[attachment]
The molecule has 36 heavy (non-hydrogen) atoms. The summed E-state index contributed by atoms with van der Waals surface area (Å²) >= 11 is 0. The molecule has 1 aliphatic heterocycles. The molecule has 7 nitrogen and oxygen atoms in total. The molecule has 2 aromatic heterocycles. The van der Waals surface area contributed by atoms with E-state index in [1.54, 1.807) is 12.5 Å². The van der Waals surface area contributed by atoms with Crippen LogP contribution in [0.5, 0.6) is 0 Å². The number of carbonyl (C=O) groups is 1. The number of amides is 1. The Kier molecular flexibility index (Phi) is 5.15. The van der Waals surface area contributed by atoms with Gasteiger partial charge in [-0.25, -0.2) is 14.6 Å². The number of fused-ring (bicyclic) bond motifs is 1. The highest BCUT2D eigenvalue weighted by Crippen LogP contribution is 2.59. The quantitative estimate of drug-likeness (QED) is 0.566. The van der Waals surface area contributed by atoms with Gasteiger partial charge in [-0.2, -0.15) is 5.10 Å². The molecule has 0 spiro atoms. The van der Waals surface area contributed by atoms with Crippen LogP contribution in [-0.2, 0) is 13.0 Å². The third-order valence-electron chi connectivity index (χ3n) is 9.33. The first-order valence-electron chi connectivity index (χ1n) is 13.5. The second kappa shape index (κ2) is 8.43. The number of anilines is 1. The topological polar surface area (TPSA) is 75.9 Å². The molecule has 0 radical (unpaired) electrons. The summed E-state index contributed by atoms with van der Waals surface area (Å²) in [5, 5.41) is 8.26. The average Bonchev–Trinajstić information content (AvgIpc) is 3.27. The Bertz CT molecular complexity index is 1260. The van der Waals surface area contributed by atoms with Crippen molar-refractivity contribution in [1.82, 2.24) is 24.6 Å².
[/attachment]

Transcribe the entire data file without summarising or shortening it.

The molecule has 36 heavy (non-hydrogen) atoms. The summed E-state index contributed by atoms with van der Waals surface area (Å²) >= 11 is 0. The molecule has 1 aliphatic heterocycles. The molecule has 7 nitrogen and oxygen atoms in total. The molecule has 2 aromatic heterocycles. The van der Waals surface area contributed by atoms with E-state index in [1.54, 1.807) is 12.5 Å². The van der Waals surface area contributed by atoms with Crippen LogP contribution in [0.5, 0.6) is 0 Å². The number of carbonyl (C=O) groups is 1. The number of amides is 1. The Kier molecular flexibility index (Phi) is 5.15. The van der Waals surface area contributed by atoms with Gasteiger partial charge in [-0.25, -0.2) is 14.6 Å². The number of fused-ring (bicyclic) bond motifs is 1. The highest BCUT2D eigenvalue weighted by Crippen LogP contribution is 2.59. The quantitative estimate of drug-likeness (QED) is 0.566. The van der Waals surface area contributed by atoms with Gasteiger partial charge in [-0.2, -0.15) is 5.10 Å². The molecule has 0 spiro atoms. The van der Waals surface area contributed by atoms with Crippen LogP contribution in [-0.2, 0) is 13.0 Å². The third-order valence-electron chi connectivity index (χ3n) is 9.33. The first-order valence-electron chi connectivity index (χ1n) is 13.5. The second kappa shape index (κ2) is 8.43. The number of anilines is 1. The topological polar surface area (TPSA) is 75.9 Å². The molecule has 0 radical (unpaired) electrons. The summed E-state index contributed by atoms with van der Waals surface area (Å²) in [5, 5.41) is 8.26. The average Bonchev–Trinajstić information content (AvgIpc) is 3.27. The Bertz CT molecular complexity index is 1260. The van der Waals surface area contributed by atoms with Crippen molar-refractivity contribution in [1.82, 2.24) is 24.6 Å².